"We haven't replaced Trent," said chief executive Scott Seward. "Our view from the start was we would take it as an opportunity to review the model on that. One thing we're looking at is the chief medical officer role, which takes away the head of physical performance position. We might replace, we might go down the same path. We'll look at what's right long-term."
There was a huge contingent of police at Concord Oval on Wednesday morning. Given Balmain supporters woke up to headlines about the foundation club being under threat, it was assumed the boys in blue were called in to stop angry fans from storming the fort. Turns out the Wests Tigers base was being used as training venue for the force as they trialled their critical incident response plans.
NOT SO SUPER
Scores of Newcastle players and officials remain out of pocket after the club failed to pay their superannuation entitlements. We've been told of an instance where a Novocastrian hasn't been paid his super for almost two years.
TO HELL WITH HULL
Former Tigers and Knights fullback Shannon McDonnell is taking legal action against Hull FC after being released with a year to run on his contract. The club exercised a clause in his contract that if a player is unable to train for 26 weeks it can cross them off. McDonnell was injured in the Challenge Cup semi-final last season but claims he is back training. The players' union in the UK is supporting his action and it seems the dispute is set to go to a tribunal very soon.
For the first time in history, as of this week all NRL clubs now have more than 7000 members.
The Sapphires, Canterbury's new cheerleaders, made their debut last week. The women have been given new corporate roles within the club after the change made headlines during the off season.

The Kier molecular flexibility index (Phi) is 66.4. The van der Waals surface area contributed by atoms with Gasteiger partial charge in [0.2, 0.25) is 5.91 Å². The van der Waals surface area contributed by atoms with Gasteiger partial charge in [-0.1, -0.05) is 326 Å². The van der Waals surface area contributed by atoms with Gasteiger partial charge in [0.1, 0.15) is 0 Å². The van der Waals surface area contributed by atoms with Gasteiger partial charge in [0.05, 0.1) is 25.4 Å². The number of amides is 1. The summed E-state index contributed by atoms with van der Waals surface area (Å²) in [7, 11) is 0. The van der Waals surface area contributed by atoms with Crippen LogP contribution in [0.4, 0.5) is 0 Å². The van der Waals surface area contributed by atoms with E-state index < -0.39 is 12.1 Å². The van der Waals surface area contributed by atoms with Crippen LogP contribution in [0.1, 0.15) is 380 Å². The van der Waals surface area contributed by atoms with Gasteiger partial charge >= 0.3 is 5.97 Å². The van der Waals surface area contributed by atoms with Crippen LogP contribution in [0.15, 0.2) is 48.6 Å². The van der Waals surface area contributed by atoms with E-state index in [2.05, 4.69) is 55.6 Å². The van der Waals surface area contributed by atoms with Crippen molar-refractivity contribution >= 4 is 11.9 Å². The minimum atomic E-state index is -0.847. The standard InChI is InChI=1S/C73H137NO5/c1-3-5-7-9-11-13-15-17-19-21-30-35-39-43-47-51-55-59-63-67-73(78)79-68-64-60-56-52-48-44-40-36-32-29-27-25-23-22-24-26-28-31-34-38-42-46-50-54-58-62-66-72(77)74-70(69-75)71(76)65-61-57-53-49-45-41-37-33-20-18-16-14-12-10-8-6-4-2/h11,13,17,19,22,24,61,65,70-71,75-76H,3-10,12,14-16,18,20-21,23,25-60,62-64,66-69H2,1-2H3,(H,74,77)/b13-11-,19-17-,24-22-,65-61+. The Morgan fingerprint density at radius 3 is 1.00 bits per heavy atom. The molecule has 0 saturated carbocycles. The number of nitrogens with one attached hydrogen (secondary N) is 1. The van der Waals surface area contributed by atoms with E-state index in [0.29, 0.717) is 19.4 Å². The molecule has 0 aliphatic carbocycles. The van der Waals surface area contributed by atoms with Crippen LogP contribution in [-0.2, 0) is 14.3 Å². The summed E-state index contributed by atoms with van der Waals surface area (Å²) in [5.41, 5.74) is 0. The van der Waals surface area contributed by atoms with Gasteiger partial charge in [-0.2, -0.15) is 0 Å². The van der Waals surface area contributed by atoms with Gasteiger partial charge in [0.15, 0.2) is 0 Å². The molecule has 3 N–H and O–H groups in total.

"The feedback has been pretty good so far," Canterbury chief executive Raelene Castle said.
"There was obviously a lot more controversy at the start than it probably warranted now that you can see where we've gotten to. It is really about showing respect for the girls and giving them a chance to be involved in the club at a significant level and be really respected along with the players."
Something altogether sensible happened in League Land during the week. Roosters coach Trent Robinson and Jared Waerea-Hargreaves spoke openly and eloquently about the biggest talking point of their match against Parramatta, the coathanger from Darcy Lussick.
Strictly speaking, under the NRL's archaic rules regarding such matters, they could have been fined for broaching matters likely to come before the judiciary. Common sense prevailed and the tricolours weren't issued a breach notice.
It was refreshing to see players and coaches honestly talk about issues in the game without fear of reprisal. Well handled by all.
There will be a celebration of all things Western Suburbs when the club hosts its Magpie Heritage Night on April 4. Roy Masters, Tom Raudonikis, Les Boyd, Ray Brown and John Dorahy will be among the luminaries telling tall tales and true to celebrate their Heritage Round clash against Manly. To be a part of the Fibros v Silvertails event at Wests Ashfield Leagues Club call (02) 8752 2000.
With an eye on his career post football, Cronulla veteran John Morris is putting his masters of coaching to good use by switching to the clipboard once a week.
Morris, who completed the course at the University of Sydney last year, is lending a hand to Cronulla’s under-16 and under-18 junior representative teams as he makes his move into the coaching ranks.
“Noycey [chief executive Steve Noyce] is pretty keen to get players involved in the club who are passionate about extending their career beyond footy and coaching is what I want to get into,” Morris said. “I do a little bit with the junior reps, just one day a week and a bit of mentoring and help the junior coaches out.”
Morris, who is heading into his 14th and potentially last last season in the NRL, wants to coach long-term.
“It’s been really good and something I want to do down the track,” Morris said.